For the complete message by the late Ray C. Stedman go to Ray Stedman.

Scott Bailey 2009

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Ishmael Must Go!

Posted by Scott on June 21, 2008

by Ray C. Stedman

READ: Genesis 21:8-13

But God said to him, “Do not be so distressed about the boy and your maidservant. Listen to whatever Sarah tells you, because it is through Isaac that your offspring will be reckoned” (Genesis 21:12).

If Isaac represents the gladsome fullness of the fruit of the Spirit, then Ishmael represents some pet manifestation of our self-life in which we find comfort and delight and that we do not want to surrender. Some place value on what they have long suspected is not what God would have but that they were reluctant to give up. Perhaps it is some long-standing habit that we have been defending. There can be habits or values in our lives that are really some form of self-indulgence. God may allow them for a while, but the time comes when He says, “Now, these have to go.”

God says that Ishmael could never share in the inheritance with Isaac. This is exactly what Jesus meant when He said, “Flesh gives birth to flesh, but the Spirit gives birth to spirit” (John 3:6). When the time comes for us to stand before our Lord at the judgment seat of Christ, our lives will be classified into two areas: works of wood, hay, and straw, which are of the flesh; and those of gold, silver, and precious stones, which are of the Spirit (see 1 Corinthians 3:10-15). The Lord says to us as he says to Abraham, “Ishmael must go.” If you refuse to expose, examine, and remove that which is born of the flesh, even though God has said that it hurts you and He has shown you the peace, joy, and love that is the fruit of the Spirit, then you must face this choice as Abraham did.

Dr. Barnhouse once wrote, “Early in my ministry, I had the idea that I must strike out against all error wherever I saw it… if error was in some fundamental leader with whom I was in 95% agreement, I swung hard at the 5%.” This made Dr. Barnhouse a highly controversial figure, often unmercifully sharp and dogmatic. This zeal for truth became an Ishmael in his life. Then he tells how there came a time when the Spirit of God taught him to love, and he faced the choice—Ishmael had to go. He had to learn to be more understanding and more tolerant of some of the variant views of others.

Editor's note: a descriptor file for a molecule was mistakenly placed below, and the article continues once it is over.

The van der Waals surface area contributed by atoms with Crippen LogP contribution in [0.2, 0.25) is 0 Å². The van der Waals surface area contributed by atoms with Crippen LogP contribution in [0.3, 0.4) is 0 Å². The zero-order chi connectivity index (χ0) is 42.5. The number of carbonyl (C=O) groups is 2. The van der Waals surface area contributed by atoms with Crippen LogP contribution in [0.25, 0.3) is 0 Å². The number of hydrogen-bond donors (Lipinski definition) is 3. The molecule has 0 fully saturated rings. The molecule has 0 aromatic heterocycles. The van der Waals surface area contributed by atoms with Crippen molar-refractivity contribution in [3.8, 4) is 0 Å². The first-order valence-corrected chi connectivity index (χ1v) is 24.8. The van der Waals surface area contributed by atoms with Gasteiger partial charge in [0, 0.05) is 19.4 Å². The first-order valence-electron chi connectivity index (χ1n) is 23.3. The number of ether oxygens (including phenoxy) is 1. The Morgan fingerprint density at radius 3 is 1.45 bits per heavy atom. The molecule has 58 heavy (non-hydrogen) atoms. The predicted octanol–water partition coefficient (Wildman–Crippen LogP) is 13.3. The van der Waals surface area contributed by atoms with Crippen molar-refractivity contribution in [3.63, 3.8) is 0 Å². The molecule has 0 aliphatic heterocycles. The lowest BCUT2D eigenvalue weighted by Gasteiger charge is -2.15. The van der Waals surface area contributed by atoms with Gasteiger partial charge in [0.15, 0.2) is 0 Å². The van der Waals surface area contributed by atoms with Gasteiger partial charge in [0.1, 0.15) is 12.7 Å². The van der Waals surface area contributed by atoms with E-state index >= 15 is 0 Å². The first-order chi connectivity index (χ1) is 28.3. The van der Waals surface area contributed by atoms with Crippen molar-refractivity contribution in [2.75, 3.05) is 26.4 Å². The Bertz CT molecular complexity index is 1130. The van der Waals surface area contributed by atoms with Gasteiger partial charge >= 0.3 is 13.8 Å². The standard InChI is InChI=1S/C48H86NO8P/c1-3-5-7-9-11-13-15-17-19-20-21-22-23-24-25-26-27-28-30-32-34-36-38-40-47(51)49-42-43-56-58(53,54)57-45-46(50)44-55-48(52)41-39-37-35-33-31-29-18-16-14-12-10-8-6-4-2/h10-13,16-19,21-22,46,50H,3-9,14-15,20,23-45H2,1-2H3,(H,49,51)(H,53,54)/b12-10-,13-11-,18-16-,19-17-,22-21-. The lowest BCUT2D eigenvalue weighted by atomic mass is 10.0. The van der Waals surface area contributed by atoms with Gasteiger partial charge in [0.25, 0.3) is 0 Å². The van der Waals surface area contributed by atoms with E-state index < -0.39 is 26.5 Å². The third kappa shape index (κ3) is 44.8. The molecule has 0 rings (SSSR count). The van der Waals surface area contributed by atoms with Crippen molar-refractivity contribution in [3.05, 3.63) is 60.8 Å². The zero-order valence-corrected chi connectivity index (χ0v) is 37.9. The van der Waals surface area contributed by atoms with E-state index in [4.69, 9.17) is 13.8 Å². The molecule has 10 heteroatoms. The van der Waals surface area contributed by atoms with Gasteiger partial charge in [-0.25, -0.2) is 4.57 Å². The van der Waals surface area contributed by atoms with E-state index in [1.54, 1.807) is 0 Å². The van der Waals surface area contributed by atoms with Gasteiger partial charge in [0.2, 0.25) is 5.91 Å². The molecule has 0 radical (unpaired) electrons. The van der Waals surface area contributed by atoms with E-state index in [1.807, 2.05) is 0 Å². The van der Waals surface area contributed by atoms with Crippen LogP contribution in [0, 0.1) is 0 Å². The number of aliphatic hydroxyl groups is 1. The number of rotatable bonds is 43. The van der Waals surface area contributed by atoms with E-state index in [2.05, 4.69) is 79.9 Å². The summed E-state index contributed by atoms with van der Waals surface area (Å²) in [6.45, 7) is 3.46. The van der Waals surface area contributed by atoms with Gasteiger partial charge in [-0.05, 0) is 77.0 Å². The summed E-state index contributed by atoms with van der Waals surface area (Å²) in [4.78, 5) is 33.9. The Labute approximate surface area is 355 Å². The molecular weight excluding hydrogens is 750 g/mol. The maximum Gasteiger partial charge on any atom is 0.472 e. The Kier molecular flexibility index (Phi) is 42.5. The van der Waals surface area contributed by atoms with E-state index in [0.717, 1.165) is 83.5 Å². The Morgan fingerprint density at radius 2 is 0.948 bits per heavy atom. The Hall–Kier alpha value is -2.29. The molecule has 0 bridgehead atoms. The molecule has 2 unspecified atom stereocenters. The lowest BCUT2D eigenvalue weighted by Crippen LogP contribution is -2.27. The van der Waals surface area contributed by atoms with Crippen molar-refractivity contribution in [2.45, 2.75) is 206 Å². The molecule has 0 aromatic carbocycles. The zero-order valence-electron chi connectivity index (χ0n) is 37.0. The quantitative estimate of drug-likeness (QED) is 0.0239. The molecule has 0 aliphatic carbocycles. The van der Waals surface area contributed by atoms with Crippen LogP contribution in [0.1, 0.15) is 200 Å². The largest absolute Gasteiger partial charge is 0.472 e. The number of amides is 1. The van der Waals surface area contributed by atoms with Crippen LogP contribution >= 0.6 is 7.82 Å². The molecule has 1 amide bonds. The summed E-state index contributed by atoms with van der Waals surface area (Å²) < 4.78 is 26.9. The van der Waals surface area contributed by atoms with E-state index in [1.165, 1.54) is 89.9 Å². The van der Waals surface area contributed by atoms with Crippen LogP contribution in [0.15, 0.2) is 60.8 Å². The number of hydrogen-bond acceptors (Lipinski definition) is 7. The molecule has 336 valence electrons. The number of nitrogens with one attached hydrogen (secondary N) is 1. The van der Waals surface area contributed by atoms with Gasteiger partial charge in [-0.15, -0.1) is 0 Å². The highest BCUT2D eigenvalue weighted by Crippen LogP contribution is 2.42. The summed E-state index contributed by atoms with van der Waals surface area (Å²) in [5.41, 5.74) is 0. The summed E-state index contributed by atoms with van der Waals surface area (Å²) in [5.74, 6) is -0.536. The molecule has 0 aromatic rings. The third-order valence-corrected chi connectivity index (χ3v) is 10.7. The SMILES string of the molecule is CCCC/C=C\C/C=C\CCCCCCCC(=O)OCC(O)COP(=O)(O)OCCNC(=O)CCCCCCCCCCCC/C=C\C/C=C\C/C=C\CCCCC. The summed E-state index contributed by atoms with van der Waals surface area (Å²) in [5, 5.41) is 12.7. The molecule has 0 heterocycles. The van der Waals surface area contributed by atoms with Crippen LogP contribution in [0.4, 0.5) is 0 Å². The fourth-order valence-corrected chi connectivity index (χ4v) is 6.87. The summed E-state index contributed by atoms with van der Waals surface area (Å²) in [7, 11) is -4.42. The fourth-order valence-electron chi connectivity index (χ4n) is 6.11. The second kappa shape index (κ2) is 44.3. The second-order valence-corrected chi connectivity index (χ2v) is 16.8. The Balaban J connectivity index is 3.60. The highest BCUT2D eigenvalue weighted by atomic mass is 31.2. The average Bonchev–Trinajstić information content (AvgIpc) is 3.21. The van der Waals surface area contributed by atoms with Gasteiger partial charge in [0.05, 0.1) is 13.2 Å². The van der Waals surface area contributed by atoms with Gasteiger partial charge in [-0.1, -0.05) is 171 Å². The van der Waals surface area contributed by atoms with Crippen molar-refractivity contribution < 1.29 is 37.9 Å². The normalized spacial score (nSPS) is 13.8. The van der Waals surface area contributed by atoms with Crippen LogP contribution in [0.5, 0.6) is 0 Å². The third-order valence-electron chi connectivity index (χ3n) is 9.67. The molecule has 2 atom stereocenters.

He wrote, “Some time ago, I published a New Year’s resolution expressing regret that I had had differences with men who are truly born again. The results of that resolution were astounding. In the years that followed its publication, my ministry has been transformed.” The closing years of his life show much of his mellowing and of the sweetness of the fruit of the Spirit in one who before had been so harsh, critical, and demanding.

I don’t know what form Ishmael may be taking in your life, but I know there are times when God says to us, simply, this must go. There can be no manifestation of the life of the Spirit any longer until this is dealt with. Abraham obeyed. Early in the morning, he got up and took bread and a skin of water and, though it cost him heartbreak to do it, sent Hagar and Ishmael out, so that he might have the fullness of the Spirit of life in Christ Jesus.